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For crop sales, control your emotions

Getty/iStockphoto one hundred dollar bills with corn and soybeans
Focus on execution and begin managing a marketing program for projected 2022 bushels.

Recovery in ethanol production and a gradual rise in export shipments help fuel a post-harvest rebound in corn price.

The USDA, in its September Supply/Demand report, forecast U.S. ending stocks of corn for the 2021/22 crop year at 1.408 billion  bushels. This projection is up 19% from the 2020/21 crop year. The USDA, at that time, forecast a near record U.S. corn yield of 176.3 bushels per acre, along with record corn production in both Brazil and Argentina for the 2021/22 crop year. In addition, a slumping pace of ethanol production and major logistics disruption linked to the impact of Hurricane Ida were being seen. These factors helped to pressure December 2021 corn futures to $4.97 ½ on Sept. 10 - the day the report was released.   

Since that point, however, supportive fundamentals for corn have surfaced. While the forecast of the national average yield has nudged up to a record 177.0 bpa, it has fallen short of top-end expectations due to lower-than-expected results in the key states of Illinois, Indiana and Missouri. Demand trends have also firmed. For example, a notable recovery in ethanol production, driven by exceptionally strong processing margins, has been seen. Ethanol grind for the week ending Sept. 24 of 914,000 barrels per day was the second lowest total since late February and 4.6% below 2019. For the week ending Nov. 5, however, production had jumped to 1,060,000 barrels/day. Which is an increase of 16% over six weeks and 2.6% above 2019. Finally, the pace of exports has gradually risen as logistics at the U.S. Gulf have improved. In fact, the latest USDA Export Sales report pegged weekly shipments at a marketing-year high of 46.0 million bushels. December 2021 corn futures, meanwhile, have rallied $0.73 to close at $5.70 ¾ on Friday. December 2022 corn futures on Thursday posted a contract high of $5.58 ½ and after settling lower on Thursday, the contract closed up one cent at 5.54 ¼ on Friday.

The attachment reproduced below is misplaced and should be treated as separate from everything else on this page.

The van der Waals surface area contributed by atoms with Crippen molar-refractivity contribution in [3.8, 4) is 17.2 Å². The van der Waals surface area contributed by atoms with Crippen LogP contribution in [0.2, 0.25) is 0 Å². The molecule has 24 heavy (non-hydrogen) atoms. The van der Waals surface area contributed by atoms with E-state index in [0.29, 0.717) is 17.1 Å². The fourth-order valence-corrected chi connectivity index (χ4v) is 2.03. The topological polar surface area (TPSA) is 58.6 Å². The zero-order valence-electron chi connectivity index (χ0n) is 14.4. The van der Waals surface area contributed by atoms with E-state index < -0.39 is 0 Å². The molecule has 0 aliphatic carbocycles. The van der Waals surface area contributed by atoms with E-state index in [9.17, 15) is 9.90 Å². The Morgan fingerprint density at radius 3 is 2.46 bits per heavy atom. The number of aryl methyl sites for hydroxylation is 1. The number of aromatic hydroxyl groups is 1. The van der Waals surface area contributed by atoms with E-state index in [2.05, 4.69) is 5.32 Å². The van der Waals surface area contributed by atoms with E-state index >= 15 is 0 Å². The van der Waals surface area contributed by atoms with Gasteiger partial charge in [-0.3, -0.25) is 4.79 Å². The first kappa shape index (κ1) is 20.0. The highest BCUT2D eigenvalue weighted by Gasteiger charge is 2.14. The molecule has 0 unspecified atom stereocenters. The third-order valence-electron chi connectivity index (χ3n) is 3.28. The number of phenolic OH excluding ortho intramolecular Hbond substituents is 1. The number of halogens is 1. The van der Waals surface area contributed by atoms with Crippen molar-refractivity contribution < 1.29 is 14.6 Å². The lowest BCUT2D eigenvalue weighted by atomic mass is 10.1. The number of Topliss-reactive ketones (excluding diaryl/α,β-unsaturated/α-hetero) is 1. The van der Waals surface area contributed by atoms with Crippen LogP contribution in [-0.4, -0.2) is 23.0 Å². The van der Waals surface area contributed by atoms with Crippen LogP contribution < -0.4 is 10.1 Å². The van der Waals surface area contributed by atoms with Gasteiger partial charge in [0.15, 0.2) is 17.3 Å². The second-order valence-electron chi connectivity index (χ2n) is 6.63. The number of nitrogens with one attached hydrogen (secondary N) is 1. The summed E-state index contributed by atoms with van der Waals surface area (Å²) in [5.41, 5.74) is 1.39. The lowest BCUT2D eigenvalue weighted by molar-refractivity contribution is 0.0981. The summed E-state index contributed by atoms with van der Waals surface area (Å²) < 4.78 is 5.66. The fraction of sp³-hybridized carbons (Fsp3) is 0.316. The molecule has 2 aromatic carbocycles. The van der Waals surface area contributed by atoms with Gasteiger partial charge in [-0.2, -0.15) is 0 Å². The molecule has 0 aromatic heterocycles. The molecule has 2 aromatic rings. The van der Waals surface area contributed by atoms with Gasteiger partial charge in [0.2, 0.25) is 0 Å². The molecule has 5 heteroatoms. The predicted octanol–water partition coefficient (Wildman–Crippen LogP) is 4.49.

South American weather

Unknown South American weather underscores the importance of controlling emotions in strategy execution. The ongoing La Niña weather pattern bears watching, as some have drawn a correlation between a La Niña pattern and below-trend corn yields in Argentina.

Where to from here? As a student of the market, you know that price prediction is impossible. It is widely acknowledged that a significant percentage of 2021 corn production has already been sold. By purchasing call options at the same time that sales were completed, a producer not only eliminated downside price risk but also maintained control of bushels to participate if a price rebound were to happen. With a price recovery taking place, management of call option positions has taken on added importance in defending net equity on 2021 production. By controlling the emotions associated with a stronger market, a producer not only remains focused on execution but can also begin managing a marketing program for projected 2022 bushels. Your Advance Trading advisor is prepared to assist in the execution of risk management strategies for 2021 and 2022 production.

Contact Advance Trading at (800) 664-2321 or go to www.advance-trading.com.

Information provided may include opinions of the author and is subject to the following disclosures:

The risk of trading futures and options can be substantial. All information, publications, and material used and distributed by Advance Trading Inc. shall be construed as a solicitation. ATI does not maintain an independent research department as defined in CFTC Regulation 1.71. Information obtained from third-party sources is believed to be reliable, but its accuracy is not guaranteed by Advance Trading Inc. Past performance is not necessarily indicative of future results.

The opinions of the author are not necessarily those of Farm Futures or Farm Progress.

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